Over the course of several months I have spoken to business software users of all sizes and across sectors. Some users were fearful of possible reprisals if they spoke out against alleged unfair practices. Even some large users of cloud services recognised that they could not do without the core productivity suites that these software companies control.
This is an important piece of research at a key moment from one of the world’s leading experts on competition. Professor Jenny’s work clearly illustrates the power of some legacy software companies to leverage their existing market power to distort the emerging market for cloud infrastructure in Europe. Nascent European cloud providers, business customers and consumers across Europe all deserve to be protected from these unfair practices. I urge my colleagues to read the report and consider its findings as the debate and vote on amendments to the DMA.
MEP Stephanie Yon-Courtin
Clearly, several large software players seek to use their license agreements to limit competition and choices. Our members see this every day and are adamant that these practices are effectively prevented by the DMA.
Dr. Hans-Joachim Popp at Voice
We find it very encouraging that world-class research has documented these critical imbalances in the European market for cloud services. For years, it has been well-known to the members of the Danish Cloud Community and to their customers that unfair licensing and contractual terms tie them to certain cloud platforms. Also that these platforms operate with flat or even increasing prices in a market, where it is well known that IT equipment constantly becomes cheaper considering the price/performance ratio. The benefits from Moore’s Law has historically been given to the customers, but now it is the fact that the benefits are taken by some legacy software providers with own cloud platforms, at the same time giving European cloud infrastructure providers very little possibility to compete in the future.
Jens Erik Thorndahl
CEO, Danish Cloud Community
The findings of Prof. Jenny's research confirm what the Dutch Cloud Community has been seeing among its members for years. Licensing practices are being abused by parties with a de facto monopoly to strangle the independent cloud providers. Ultimately, if nothing is done, this will lead to the disappearance of the European Cloud Industry. It is essential to fight this abuse of power and restore a level playing field by including the principles of fair software licensing in the DMA.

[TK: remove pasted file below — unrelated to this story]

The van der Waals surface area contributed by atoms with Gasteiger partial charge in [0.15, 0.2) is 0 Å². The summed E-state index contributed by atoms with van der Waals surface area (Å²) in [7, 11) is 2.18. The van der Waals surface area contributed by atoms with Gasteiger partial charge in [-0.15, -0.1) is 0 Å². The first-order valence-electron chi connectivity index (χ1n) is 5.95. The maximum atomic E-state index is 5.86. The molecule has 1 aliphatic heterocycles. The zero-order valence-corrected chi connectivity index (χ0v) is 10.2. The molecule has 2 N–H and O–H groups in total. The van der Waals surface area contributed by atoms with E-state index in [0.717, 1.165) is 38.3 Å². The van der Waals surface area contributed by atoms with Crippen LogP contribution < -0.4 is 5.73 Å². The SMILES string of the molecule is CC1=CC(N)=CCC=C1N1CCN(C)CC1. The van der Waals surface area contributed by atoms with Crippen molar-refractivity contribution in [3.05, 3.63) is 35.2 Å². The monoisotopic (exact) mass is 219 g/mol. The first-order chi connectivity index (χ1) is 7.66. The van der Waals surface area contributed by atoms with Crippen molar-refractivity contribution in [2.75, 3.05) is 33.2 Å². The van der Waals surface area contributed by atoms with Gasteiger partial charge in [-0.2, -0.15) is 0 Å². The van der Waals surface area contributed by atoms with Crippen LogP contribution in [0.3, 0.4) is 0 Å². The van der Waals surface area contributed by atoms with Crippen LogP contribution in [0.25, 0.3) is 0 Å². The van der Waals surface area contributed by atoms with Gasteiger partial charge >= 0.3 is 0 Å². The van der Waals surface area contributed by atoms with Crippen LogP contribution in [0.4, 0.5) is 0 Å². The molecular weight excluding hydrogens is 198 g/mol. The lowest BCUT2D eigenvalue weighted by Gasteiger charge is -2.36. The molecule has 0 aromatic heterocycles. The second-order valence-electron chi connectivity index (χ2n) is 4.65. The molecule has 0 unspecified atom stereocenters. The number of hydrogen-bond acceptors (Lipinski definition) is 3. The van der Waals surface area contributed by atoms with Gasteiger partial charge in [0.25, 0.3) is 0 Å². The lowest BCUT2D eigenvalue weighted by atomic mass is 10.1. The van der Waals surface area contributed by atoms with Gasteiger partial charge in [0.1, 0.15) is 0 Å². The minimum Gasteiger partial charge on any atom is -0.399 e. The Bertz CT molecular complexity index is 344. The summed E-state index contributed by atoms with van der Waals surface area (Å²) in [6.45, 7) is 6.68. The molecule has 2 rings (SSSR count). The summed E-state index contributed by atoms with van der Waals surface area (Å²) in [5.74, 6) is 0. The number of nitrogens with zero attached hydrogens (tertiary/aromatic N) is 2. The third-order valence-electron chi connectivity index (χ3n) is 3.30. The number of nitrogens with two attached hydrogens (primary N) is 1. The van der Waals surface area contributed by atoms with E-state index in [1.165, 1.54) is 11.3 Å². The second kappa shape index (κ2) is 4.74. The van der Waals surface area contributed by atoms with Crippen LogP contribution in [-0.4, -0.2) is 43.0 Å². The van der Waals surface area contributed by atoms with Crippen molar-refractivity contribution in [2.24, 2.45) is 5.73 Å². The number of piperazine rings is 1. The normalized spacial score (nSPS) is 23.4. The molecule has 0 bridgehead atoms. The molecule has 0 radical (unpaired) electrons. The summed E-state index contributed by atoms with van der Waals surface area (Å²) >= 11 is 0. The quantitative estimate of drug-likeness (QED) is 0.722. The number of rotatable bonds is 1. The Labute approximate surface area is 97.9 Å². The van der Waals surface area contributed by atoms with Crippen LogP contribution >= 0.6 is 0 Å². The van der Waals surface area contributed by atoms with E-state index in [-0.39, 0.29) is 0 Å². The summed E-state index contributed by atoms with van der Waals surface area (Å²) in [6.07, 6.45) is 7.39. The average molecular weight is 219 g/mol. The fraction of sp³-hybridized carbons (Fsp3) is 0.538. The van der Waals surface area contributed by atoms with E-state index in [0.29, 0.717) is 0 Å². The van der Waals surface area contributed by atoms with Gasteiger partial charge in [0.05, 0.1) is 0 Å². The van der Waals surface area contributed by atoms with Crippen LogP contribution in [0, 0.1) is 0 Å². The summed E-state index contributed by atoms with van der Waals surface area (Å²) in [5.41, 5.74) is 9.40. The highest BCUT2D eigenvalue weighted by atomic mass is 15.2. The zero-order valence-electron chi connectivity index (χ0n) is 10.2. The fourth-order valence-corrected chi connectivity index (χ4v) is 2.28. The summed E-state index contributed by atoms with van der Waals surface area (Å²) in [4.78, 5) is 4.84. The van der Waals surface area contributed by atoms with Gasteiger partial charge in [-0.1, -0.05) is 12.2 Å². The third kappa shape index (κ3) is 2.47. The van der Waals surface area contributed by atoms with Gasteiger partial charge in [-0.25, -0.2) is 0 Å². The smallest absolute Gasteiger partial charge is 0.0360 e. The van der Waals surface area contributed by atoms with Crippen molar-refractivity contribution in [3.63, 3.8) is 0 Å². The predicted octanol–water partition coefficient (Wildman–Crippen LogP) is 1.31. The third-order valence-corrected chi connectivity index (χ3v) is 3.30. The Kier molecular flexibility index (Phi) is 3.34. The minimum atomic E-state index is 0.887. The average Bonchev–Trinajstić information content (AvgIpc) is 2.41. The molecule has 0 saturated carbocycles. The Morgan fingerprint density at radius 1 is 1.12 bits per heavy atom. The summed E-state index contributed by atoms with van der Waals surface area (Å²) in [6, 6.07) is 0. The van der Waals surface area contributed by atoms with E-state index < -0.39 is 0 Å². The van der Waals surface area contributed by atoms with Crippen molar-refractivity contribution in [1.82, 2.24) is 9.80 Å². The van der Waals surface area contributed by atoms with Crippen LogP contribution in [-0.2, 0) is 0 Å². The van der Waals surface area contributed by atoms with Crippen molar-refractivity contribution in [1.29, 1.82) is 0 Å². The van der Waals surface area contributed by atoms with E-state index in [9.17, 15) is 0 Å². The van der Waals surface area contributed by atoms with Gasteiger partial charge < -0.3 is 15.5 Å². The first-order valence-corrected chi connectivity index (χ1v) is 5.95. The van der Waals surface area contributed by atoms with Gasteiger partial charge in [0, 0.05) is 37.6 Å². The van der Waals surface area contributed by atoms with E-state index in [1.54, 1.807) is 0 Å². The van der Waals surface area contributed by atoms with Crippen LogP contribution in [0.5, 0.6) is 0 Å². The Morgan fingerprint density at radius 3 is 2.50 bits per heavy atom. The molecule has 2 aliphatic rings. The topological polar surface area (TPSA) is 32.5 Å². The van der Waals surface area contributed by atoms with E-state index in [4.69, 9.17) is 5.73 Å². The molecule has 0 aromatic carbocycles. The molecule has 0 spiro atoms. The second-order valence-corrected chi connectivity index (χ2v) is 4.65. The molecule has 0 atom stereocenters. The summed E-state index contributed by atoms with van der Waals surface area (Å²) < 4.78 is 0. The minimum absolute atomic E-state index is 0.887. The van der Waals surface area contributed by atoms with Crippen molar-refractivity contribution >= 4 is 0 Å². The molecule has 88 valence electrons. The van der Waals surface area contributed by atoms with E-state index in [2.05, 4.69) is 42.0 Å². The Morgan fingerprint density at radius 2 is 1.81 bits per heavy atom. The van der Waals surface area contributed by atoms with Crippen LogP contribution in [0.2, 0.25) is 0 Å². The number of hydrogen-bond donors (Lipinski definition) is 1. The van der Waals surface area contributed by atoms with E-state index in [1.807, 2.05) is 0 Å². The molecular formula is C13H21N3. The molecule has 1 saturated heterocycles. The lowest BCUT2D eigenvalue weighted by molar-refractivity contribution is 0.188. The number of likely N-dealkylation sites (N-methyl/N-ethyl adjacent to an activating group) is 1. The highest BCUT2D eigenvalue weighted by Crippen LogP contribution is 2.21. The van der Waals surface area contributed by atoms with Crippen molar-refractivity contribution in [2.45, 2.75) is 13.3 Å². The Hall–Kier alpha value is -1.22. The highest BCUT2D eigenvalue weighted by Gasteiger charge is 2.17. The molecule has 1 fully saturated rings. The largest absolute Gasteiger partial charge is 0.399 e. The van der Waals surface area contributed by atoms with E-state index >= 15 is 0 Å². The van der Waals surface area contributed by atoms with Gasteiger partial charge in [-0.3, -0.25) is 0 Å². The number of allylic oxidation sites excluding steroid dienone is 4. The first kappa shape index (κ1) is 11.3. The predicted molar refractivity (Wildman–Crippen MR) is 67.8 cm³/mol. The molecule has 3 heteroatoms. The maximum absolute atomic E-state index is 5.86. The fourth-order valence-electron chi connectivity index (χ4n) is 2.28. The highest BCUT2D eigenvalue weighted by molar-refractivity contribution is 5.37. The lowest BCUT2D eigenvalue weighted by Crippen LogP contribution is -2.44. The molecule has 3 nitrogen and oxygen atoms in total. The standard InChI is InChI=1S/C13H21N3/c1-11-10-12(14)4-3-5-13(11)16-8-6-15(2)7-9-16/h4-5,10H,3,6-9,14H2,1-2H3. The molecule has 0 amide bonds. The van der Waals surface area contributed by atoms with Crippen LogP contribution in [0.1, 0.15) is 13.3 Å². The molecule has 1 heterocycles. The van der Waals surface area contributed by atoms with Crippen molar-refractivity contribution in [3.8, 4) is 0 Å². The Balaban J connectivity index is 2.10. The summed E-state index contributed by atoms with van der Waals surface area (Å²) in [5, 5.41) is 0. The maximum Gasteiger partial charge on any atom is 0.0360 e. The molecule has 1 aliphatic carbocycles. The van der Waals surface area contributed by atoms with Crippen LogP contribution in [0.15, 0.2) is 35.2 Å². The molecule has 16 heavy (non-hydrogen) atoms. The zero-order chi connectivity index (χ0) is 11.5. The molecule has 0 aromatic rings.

Managing Director of the Dutch Cloud Community
This independent study by Professor Jenny, a recognised economist, objectifies the observations made consistently by Cigref members over many years. It provides a factual assessment of the economic consequences of the unfair practices that Cigref regularly denounces. It is important to regulate these practices, which are mainly carried out by non-European providers. These practices constitute an illegitimate drain on the European economy and contribute to stifling the digital innovation of European players through killing acquisitions.
Secretary General of Cigref
This report is no surprise to our members. We have seen the stringent enforcement of one-sided and unfair software licensing terms by a few large vendors seeking to limit choice and exclude alternative providers for years. These practices cannot be allowed to extend where innovative businesses need the flexibility and choice of a range of suppliers in order to develop and deliver the next generation of services and products to people across Europe.
President of Asociación Española de Startups
We’d heard from our members, and from their customers, that certain legacy software providers were limiting choice in cloud infrastructure through unfair license terms. We commissioned Professor Jenny to make a study of these practices and their impact, to support the Principle of Fair Software Licensing we crafted with Cigref. The Study clearly demonstrates the need for the Principles, and for the DMA to include them within its provisions. This is a significant issue which requires legislation as well as voluntary adoption of our Principles to ensure compliance and a better deal for European businesses and consumers.